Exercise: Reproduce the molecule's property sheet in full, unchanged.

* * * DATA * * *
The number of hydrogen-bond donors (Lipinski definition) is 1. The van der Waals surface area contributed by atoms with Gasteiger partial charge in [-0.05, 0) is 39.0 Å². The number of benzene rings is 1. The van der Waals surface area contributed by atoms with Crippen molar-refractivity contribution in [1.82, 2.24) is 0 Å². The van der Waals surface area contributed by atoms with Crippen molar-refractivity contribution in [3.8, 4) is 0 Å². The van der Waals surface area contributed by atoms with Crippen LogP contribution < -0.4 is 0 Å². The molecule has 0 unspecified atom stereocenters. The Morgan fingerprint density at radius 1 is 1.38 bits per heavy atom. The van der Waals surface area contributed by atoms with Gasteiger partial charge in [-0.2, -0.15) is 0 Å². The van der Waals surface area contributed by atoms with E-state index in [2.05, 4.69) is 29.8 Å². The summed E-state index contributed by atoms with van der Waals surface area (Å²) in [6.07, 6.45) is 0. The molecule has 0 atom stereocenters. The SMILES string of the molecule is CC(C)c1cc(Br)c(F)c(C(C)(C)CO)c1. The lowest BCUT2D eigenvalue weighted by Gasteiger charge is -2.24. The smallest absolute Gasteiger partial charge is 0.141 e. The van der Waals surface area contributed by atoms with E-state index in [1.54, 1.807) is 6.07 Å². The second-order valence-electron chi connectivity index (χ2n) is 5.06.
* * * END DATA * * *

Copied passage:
The number of hydrogen-bond donors (Lipinski definition) is 1. The van der Waals surface area contributed by atoms with Gasteiger partial charge in [-0.05, 0) is 39.0 Å². The number of benzene rings is 1. The van der Waals surface area contributed by atoms with Crippen molar-refractivity contribution in [1.82, 2.24) is 0 Å². The van der Waals surface area contributed by atoms with Crippen molar-refractivity contribution in [3.8, 4) is 0 Å². The van der Waals surface area contributed by atoms with Crippen LogP contribution < -0.4 is 0 Å². The molecule has 0 unspecified atom stereocenters. The Morgan fingerprint density at radius 1 is 1.38 bits per heavy atom. The van der Waals surface area contributed by atoms with Gasteiger partial charge in [-0.2, -0.15) is 0 Å². The van der Waals surface area contributed by atoms with E-state index in [2.05, 4.69) is 29.8 Å². The summed E-state index contributed by atoms with van der Waals surface area (Å²) in [6.07, 6.45) is 0. The molecule has 0 atom stereocenters. The SMILES string of the molecule is CC(C)c1cc(Br)c(F)c(C(C)(C)CO)c1. The lowest BCUT2D eigenvalue weighted by Gasteiger charge is -2.24. The smallest absolute Gasteiger partial charge is 0.141 e. The van der Waals surface area contributed by atoms with E-state index in [1.54, 1.807) is 6.07 Å². The second-order valence-electron chi connectivity index (χ2n) is 5.06.